How one sister’s fight with cancer inspired an original play

The cast of "Blind Faith" reading their scripts in Tucker Hall in front of a full audience on Sunday.
Photo Submitted by Alexis Gollman.

Valencia Matthews, dean of the College of Social Sciences, Arts and Humanities at FAMU, received some earth-shattering news 25 years ago. Patsy, her sister, was diagnosed with stage-four breast cancer and was told she only had one year to live.

Patsy lost her vision and her ability to walk. In the midst of taking care of her sister and ensuring she had everything, she needed, Matthews and their family members rarely talked about her sister’s loss of vision.

“Because they told her she had a year to live, we were dealing with that. We didn’t even have time to deal with the blindness, other than to continue to take care of her,” said Matthews.

After Matthews’ sister died she often wrestled with the question of how her sister felt when she lost her vision. She also would question how other sighted people she encountered handled becoming blind.

“It always stuck in my mind … over the years as I saw sighted people go blind I realized that the curiosity was there because of what happened to my sister,” Matthews said.

Matthews has been a full-time faculty member at FAMU for 26 years, and throughout her time in Tallahassee she has seen countless people become blind — on campus, and in the community.

“It was just very interesting to me what was happening with them as they confronted this very dramatic change in their lives,” said Matthews. “And so, I would always wonder about it: what are they feeling, what are they thinking, same thing for people that are in their families, what are they feeling what are they thinking, how are they dealing with it?”

Her encounters with visually impaired people over the years have prompted her to document and chronicle their stories in the form of an original play “Blind Faith.”

The play takes an artistic approach to inform the public about the visually impaired and blind communities with some elements of comedy. It clarifies common misconceptions about the community as well as tells people about the causes and signs of vision loss.

This past weekend there was a reading of “Blind Faith” as an introduction to the play.

“It is an opportunity for the performers to share information and the script without having learned all the lines,” said Matthews about the reading. “… It is usually the first step in further development of a piece.”

It is also a part of the FAMU Essential Theatre “Writing for Life” series. The series enables new and established playwrights to present their scripts in an open forum. It allows the playwrights to get direct feedback from the audience after the readings.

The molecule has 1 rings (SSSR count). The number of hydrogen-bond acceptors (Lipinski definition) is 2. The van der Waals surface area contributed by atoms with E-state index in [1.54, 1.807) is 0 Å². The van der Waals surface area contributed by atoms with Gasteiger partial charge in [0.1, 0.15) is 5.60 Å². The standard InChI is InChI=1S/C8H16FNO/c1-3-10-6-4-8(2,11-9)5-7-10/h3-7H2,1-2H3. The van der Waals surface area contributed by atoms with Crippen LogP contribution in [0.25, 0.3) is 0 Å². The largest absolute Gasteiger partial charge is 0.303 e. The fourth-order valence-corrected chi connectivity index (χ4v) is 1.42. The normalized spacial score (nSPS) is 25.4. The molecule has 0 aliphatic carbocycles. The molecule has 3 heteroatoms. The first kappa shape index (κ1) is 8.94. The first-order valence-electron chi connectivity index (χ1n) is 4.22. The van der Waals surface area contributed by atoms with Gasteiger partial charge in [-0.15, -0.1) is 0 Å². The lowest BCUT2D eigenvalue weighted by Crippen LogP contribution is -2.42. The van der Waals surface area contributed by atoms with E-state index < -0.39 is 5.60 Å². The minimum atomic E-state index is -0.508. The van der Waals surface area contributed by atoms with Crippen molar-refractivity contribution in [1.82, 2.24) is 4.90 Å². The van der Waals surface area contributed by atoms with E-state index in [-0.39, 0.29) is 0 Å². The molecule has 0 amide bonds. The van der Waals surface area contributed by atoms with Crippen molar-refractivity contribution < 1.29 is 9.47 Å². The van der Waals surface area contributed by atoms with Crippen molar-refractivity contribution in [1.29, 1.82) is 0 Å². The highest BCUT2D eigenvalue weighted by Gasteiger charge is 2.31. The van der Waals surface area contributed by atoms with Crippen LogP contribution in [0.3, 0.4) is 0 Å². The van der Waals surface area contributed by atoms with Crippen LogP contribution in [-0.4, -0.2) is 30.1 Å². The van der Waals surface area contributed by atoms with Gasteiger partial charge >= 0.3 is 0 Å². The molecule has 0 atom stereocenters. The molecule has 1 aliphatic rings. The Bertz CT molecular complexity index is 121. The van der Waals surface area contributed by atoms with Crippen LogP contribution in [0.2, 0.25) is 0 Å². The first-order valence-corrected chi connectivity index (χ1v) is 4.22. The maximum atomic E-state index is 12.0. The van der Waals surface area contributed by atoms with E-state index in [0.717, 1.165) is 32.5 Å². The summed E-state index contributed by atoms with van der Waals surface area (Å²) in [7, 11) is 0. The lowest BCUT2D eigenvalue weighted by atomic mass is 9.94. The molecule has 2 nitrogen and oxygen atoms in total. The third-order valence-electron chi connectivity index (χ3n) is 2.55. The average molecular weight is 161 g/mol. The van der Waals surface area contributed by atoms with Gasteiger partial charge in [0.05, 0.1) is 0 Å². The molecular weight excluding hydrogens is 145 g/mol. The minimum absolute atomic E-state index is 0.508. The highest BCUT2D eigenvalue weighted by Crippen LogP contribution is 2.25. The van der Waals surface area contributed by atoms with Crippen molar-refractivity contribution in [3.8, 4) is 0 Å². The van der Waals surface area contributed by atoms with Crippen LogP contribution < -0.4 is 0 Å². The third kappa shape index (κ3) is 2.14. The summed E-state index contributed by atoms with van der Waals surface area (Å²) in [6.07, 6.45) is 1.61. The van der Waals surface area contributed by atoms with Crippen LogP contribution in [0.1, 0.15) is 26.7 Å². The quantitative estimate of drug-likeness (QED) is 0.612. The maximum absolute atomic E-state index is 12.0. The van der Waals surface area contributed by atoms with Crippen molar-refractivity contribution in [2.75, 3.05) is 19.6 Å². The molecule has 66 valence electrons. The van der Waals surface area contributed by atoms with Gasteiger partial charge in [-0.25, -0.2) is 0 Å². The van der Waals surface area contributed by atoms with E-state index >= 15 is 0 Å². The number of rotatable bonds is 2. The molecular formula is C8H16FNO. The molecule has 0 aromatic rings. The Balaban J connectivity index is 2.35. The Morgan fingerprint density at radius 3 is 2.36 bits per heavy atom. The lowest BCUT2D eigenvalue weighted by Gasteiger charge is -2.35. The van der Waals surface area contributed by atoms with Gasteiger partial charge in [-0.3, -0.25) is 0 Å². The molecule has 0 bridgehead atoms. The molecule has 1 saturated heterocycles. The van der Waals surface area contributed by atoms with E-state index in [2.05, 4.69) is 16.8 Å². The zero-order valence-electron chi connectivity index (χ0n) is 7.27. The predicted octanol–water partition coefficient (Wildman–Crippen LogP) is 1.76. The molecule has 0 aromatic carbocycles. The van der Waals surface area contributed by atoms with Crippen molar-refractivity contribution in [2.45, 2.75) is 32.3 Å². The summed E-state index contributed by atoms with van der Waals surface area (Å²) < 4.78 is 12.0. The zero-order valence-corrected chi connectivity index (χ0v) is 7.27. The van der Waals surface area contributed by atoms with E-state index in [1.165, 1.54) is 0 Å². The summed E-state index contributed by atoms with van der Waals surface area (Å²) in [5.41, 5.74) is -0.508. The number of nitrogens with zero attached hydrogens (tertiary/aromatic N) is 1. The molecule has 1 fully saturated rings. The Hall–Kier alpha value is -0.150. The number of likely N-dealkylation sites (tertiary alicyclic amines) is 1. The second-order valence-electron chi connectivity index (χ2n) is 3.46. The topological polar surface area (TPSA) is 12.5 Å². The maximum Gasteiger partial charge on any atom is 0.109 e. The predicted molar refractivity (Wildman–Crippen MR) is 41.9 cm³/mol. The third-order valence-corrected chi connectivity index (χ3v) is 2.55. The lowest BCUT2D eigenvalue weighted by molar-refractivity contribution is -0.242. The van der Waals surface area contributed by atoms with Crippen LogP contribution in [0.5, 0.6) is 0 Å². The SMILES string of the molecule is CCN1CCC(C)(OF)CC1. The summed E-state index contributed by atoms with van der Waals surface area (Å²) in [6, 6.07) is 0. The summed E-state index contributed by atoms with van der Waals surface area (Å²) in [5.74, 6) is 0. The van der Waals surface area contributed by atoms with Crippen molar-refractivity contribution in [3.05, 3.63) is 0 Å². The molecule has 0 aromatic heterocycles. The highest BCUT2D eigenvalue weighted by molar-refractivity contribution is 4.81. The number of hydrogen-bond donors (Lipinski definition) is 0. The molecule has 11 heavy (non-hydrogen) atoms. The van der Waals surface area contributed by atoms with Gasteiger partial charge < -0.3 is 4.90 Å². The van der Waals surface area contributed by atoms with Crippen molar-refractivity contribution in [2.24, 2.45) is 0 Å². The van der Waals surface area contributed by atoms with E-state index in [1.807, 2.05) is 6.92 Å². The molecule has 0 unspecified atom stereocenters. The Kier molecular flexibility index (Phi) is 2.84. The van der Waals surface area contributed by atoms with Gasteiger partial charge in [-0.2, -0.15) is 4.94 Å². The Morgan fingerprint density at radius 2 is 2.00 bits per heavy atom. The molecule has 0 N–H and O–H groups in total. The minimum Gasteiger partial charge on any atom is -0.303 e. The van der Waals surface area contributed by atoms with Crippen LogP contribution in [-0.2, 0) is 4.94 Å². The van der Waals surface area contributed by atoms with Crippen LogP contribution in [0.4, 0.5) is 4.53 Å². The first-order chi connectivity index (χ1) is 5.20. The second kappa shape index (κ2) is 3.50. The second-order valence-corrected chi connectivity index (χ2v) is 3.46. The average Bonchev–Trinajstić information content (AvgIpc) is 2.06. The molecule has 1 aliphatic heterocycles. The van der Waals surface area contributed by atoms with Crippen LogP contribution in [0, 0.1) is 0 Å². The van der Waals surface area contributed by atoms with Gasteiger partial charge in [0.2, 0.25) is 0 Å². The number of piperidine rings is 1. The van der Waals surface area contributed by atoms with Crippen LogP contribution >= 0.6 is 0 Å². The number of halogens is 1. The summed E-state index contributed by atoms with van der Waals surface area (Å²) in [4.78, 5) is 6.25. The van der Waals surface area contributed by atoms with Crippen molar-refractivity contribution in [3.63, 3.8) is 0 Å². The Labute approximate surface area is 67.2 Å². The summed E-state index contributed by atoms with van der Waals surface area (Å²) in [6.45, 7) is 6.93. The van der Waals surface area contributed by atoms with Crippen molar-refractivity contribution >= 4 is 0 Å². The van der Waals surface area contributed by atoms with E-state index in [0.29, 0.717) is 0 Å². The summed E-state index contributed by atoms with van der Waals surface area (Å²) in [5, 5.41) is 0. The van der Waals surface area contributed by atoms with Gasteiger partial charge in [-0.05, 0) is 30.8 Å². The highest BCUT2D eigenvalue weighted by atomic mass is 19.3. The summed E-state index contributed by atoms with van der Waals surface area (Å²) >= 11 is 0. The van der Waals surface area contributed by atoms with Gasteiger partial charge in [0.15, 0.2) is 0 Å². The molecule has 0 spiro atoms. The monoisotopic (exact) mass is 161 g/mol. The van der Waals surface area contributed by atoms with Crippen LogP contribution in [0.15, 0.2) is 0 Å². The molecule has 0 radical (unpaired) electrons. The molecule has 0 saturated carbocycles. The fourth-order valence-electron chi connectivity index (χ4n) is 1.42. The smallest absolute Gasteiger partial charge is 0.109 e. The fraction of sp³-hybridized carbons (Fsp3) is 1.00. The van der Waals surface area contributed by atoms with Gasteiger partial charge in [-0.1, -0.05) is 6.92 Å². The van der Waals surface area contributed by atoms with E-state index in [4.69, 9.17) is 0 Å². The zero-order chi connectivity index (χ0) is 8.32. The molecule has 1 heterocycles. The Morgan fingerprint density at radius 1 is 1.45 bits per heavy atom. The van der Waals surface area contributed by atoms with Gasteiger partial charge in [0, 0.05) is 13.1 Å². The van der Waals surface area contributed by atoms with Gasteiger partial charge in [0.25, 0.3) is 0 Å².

FAMU First Lady Sharon Robinson was one of many audience members who learned it is best to let blind people be as independent as possible.

“I’m more aware of taking a step back and waiting to assist someone who is visually impaired. It made me aware that they have it,” said Robinson “They’re in control of their situation and I just need to wait for their cue instead of just jumping in and assuming they need my help.”

Others in attendance found the reading motivating regarding bettering their health and taking certain precautions to prevent visual impairment like Ken Plummer, who has diabetes.

“The medical component that came out of this presentation tonight … I think that was absolutely outstanding as a part of this production because we don’t know and don’t always take seriously the implications of the medical things that are going on with us and how it can, in fact, lead to this very thing that can be prevented,” said Plummer after learning about the causes of visual impairment. “I am a diabetic; it is another thing that says to me no matter how seriously that I take that I am a diabetic now I need to ramp it up and get even more serious about it.”

The reading of "Blind Faith" was just the beginning for Matthews. She hopes that in a year the development of the play will progress.

“This is the one that we are kind of lifting up and trying to move to another level so hopefully in another year or so it’ll take flight in a different kind of way,” said Matthews about the future of “Blind Faith.”

Matthews hopes people gain enough knowledge about the visually impaired community to feel comfortable enough to discuss the challenges that some people may perceive to be disabilities. She also hopes people will be able to freely speak with those individuals and learn from them without feeling uncomfortable.

“I think when you find yourself in a setting where perhaps you were uncomfortable before and you become more knowledgeable about it, it makes it easier for you and I think as well for the other person,” said Matthews. “We all have value and that we all have things to offer … don't minimize individuals due to their challenges or disabilities and so as one of the guys (in “Blind Faith) says, ‘We're visually challenged …but I make lemonade out of lemons.’”